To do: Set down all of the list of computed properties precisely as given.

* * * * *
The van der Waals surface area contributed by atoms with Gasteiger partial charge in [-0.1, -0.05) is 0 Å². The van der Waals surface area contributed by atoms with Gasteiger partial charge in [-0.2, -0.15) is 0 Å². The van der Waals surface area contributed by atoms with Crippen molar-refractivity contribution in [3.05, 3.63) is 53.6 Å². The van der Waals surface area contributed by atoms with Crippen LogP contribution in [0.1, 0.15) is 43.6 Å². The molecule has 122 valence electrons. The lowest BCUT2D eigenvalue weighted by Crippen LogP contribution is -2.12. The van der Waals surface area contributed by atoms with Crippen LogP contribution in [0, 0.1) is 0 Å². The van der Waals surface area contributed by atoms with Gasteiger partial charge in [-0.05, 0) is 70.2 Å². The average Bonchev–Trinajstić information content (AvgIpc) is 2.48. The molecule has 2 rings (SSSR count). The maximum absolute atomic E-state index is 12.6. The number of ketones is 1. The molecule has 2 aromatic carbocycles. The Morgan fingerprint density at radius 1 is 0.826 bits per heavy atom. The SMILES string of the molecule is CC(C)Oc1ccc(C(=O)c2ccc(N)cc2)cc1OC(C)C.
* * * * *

The van der Waals surface area contributed by atoms with Gasteiger partial charge in [-0.1, -0.05) is 0 Å². The van der Waals surface area contributed by atoms with Gasteiger partial charge in [-0.2, -0.15) is 0 Å². The van der Waals surface area contributed by atoms with Crippen molar-refractivity contribution in [3.05, 3.63) is 53.6 Å². The van der Waals surface area contributed by atoms with Crippen LogP contribution in [0.1, 0.15) is 43.6 Å². The molecule has 122 valence electrons. The lowest BCUT2D eigenvalue weighted by Crippen LogP contribution is -2.12. The van der Waals surface area contributed by atoms with Crippen LogP contribution in [0, 0.1) is 0 Å². The van der Waals surface area contributed by atoms with Gasteiger partial charge in [-0.05, 0) is 70.2 Å². The average Bonchev–Trinajstić information content (AvgIpc) is 2.48. The molecule has 2 rings (SSSR count). The maximum absolute atomic E-state index is 12.6. The number of ketones is 1. The molecule has 2 aromatic carbocycles. The Morgan fingerprint density at radius 1 is 0.826 bits per heavy atom. The SMILES string of the molecule is CC(C)Oc1ccc(C(=O)c2ccc(N)cc2)cc1OC(C)C.